Sometimes I Feel Like a Second-Class Citizen at My Own Parish

Cranky Babies Get Tossed Away!

My sentiments come from two sources.

First, I am a little unsettled, I suppose, over something that happened yesterday at church. I was reading in the library, when a man came in. He looked a little surprised that I was there, then let me know that they were having a meeting for the Evangelization team at 7 pm. He said not to worry and to take my time, since we had over 20 minutes until the meeting was to begin. He said he was going to go to the chapel to pray and left. He was very warm and friendly.

Then. A woman came in and set her things on the table. She looked over at me and demanded, “Who are *you*? You aren’t attending this meeting are you? I didn’t think there was going to be any newcomers at this meeting.” Clearly, I was unwelcome in the library. I was a little surprised at her behavior, but didn’t really say anything. The meeting was still more than 20 minutes away. I started packing up my things and I guess she realized what she had sounded like, because she apologized for being rude, offered me some of the cookies she had brought and left the room. I didn’t really feel like having any of her cookies at that point and finished putting stuff in my bag. She and the first man came in as I was leaving and she apologized again. There was still 15 minutes until the meeting and in the meantime, another woman had wandered in to look at the library books.

I was a little hurt by her rudeness, but more amused at the irony of being made to feel unwelcome in my parish by a member of the parish’s *Evangelization* committee. What if I *hadn’t* been Catholic? What if I were considering becoming Catholic? I’m not sure that I would feel comfortable joining that community. And it might just push me away enough that I don’t continue to look for the truth that is found in the Catholic Church.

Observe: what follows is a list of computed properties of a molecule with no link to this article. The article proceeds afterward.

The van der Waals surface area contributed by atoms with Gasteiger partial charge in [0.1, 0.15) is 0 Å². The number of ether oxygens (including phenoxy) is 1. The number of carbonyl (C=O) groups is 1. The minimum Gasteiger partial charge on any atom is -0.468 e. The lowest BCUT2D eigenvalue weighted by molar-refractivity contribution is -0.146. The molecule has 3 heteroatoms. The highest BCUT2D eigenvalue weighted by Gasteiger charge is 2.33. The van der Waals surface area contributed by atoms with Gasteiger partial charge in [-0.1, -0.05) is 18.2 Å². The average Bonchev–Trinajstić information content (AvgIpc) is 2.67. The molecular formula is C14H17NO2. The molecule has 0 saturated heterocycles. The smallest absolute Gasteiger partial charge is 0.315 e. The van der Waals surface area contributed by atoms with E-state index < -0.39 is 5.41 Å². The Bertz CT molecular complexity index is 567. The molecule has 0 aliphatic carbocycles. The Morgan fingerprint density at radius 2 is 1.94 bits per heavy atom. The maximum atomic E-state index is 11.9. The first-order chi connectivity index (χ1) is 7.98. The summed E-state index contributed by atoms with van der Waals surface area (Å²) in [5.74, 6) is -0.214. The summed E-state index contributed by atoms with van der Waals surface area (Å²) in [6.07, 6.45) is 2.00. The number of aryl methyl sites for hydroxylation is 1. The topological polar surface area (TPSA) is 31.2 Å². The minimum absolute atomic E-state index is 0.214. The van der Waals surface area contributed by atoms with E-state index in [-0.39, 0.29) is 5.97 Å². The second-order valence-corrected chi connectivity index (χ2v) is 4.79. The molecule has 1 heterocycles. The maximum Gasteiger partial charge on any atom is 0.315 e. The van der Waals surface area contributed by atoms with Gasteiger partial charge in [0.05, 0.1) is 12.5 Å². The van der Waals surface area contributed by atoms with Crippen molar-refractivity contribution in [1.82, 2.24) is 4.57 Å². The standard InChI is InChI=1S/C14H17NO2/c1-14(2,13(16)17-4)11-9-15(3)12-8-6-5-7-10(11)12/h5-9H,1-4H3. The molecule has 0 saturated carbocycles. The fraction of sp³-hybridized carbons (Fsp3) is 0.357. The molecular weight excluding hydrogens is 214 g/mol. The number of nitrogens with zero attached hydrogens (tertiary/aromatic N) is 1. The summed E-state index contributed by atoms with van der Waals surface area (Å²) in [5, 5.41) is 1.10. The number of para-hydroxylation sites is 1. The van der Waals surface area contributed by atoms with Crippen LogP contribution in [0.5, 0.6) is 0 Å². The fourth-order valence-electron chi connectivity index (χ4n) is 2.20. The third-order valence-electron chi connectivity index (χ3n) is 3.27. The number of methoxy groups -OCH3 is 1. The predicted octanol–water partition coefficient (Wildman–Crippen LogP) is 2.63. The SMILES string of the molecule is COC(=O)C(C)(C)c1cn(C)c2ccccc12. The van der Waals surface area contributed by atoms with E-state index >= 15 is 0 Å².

The second reason why I sometime feel like a second-class citizen is a sore spot with me. I’m sure I’m probably just sensitive to it, but it pushes my buttons:

I’m single. And apparently this isn’t okay.

Let me explain. The Catholic Church thinks this is just fine. In fact, the Church recognizes the single life as a valid vocation. God can *call* people to the single life. Singles generally have more time to do his work (over people who have obligations to raising a family) and live in the world where there is usually greater access to people for the purposes of evangelization, apologetics, and witnessing to the faith (over consecrated religious).

However, people who *attend* the church often act in a way that gives the impression that singles are not as important as consecrated men and women or married people. Worse, they treat us as if we are in some sort of “holding pattern” and that one day, if we are lucky, God might remember us and call us to the married state or the consecrated/religious life.

As if we were God’s forgotten, neglected step-children or something.

No, I don’t have a husband to love me, support me, or help out when I am tired, stressed, or just can’t handle projects on my own. No, I don’t have cute children.

This doesn’t mean that I’m not a valuable member of society. And it certainly doesn’t mean that I couldn’t have anything to contribute to a discussion on kids and family life. I can’t tell you how many times friends, even good friends, have left me out of wedding planning or pregnancy talks or advice about kids because I am single. They just don’t think of me.

Even in the parish, there is a lack of attention paid to the needs of singles. Don’t get me wrong. I really, truly understand that the value of a stable, faith-based family life is under attack. And I know how important solid marriages are for society in general. I know that it’s important to nurture and protect these marriages and families. And I pray for them.

But have you noticed that if there is any events directed towards singles in the parish, they are usually “social gatherings” which seem to be mostly directed towards “meeting people” and dating? What? So that us poor single people can *finally* meet someone and then be able to get on with our lives as married folk?

A couple years ago, the parish put out a special bulletin, highlighting the various vocations. It had articles written by a nun, a deacon, a married couple and a priest. There was nothing, zero, by a single person. I complained about this, and … was invited to write an article which they would run in the next bulletin to remedy the oversight. 🙂 Which I did.

I am a happy person. I usually don’t dwell upon things like this. I suppose feeling this way helps me to learn humility. It’s NOT all about me. It’s about others. I should be willing to pour out my life for those around me. But sometimes I pout, and jump up and down and yell, “I’M LOVED BY GOD, TOO!”

Good thing for me that Confession is tomorrow. I certainly need it! 🙂

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